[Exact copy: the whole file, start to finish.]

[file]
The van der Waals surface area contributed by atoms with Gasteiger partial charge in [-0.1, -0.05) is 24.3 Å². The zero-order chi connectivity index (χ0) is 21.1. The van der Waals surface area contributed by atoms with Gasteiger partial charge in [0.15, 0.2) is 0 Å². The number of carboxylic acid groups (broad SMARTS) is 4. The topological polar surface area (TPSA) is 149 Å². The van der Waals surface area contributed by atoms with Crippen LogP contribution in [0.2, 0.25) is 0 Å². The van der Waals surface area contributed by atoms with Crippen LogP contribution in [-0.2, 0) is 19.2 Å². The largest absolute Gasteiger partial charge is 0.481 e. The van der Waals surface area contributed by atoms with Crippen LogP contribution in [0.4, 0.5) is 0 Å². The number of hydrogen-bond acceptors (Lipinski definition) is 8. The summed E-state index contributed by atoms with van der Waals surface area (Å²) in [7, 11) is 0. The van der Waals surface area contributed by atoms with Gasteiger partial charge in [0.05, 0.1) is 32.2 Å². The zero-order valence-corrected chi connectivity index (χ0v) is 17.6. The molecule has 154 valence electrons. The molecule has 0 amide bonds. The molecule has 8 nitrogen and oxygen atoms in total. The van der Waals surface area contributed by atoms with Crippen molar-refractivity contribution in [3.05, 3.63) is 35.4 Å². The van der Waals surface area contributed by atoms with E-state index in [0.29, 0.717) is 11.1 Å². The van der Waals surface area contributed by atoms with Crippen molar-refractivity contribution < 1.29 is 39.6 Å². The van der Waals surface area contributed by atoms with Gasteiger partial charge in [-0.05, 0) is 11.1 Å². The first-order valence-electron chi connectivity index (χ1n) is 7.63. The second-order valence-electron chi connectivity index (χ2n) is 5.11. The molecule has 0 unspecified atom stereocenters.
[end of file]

The van der Waals surface area contributed by atoms with Gasteiger partial charge in [-0.1, -0.05) is 24.3 Å². The zero-order chi connectivity index (χ0) is 21.1. The van der Waals surface area contributed by atoms with Gasteiger partial charge in [0.15, 0.2) is 0 Å². The number of carboxylic acid groups (broad SMARTS) is 4. The topological polar surface area (TPSA) is 149 Å². The van der Waals surface area contributed by atoms with Crippen LogP contribution in [0.2, 0.25) is 0 Å². The van der Waals surface area contributed by atoms with Crippen LogP contribution in [-0.2, 0) is 19.2 Å². The largest absolute Gasteiger partial charge is 0.481 e. The van der Waals surface area contributed by atoms with Crippen LogP contribution in [0.4, 0.5) is 0 Å². The number of hydrogen-bond acceptors (Lipinski definition) is 8. The summed E-state index contributed by atoms with van der Waals surface area (Å²) in [7, 11) is 0. The van der Waals surface area contributed by atoms with Gasteiger partial charge in [0.05, 0.1) is 32.2 Å². The zero-order valence-corrected chi connectivity index (χ0v) is 17.6. The molecule has 154 valence electrons. The molecule has 0 amide bonds. The molecule has 8 nitrogen and oxygen atoms in total. The van der Waals surface area contributed by atoms with Crippen molar-refractivity contribution in [3.05, 3.63) is 35.4 Å². The van der Waals surface area contributed by atoms with E-state index in [0.29, 0.717) is 11.1 Å². The van der Waals surface area contributed by atoms with Crippen molar-refractivity contribution < 1.29 is 39.6 Å². The van der Waals surface area contributed by atoms with Gasteiger partial charge in [-0.05, 0) is 11.1 Å². The first-order valence-electron chi connectivity index (χ1n) is 7.63. The second-order valence-electron chi connectivity index (χ2n) is 5.11. The molecule has 0 unspecified atom stereocenters.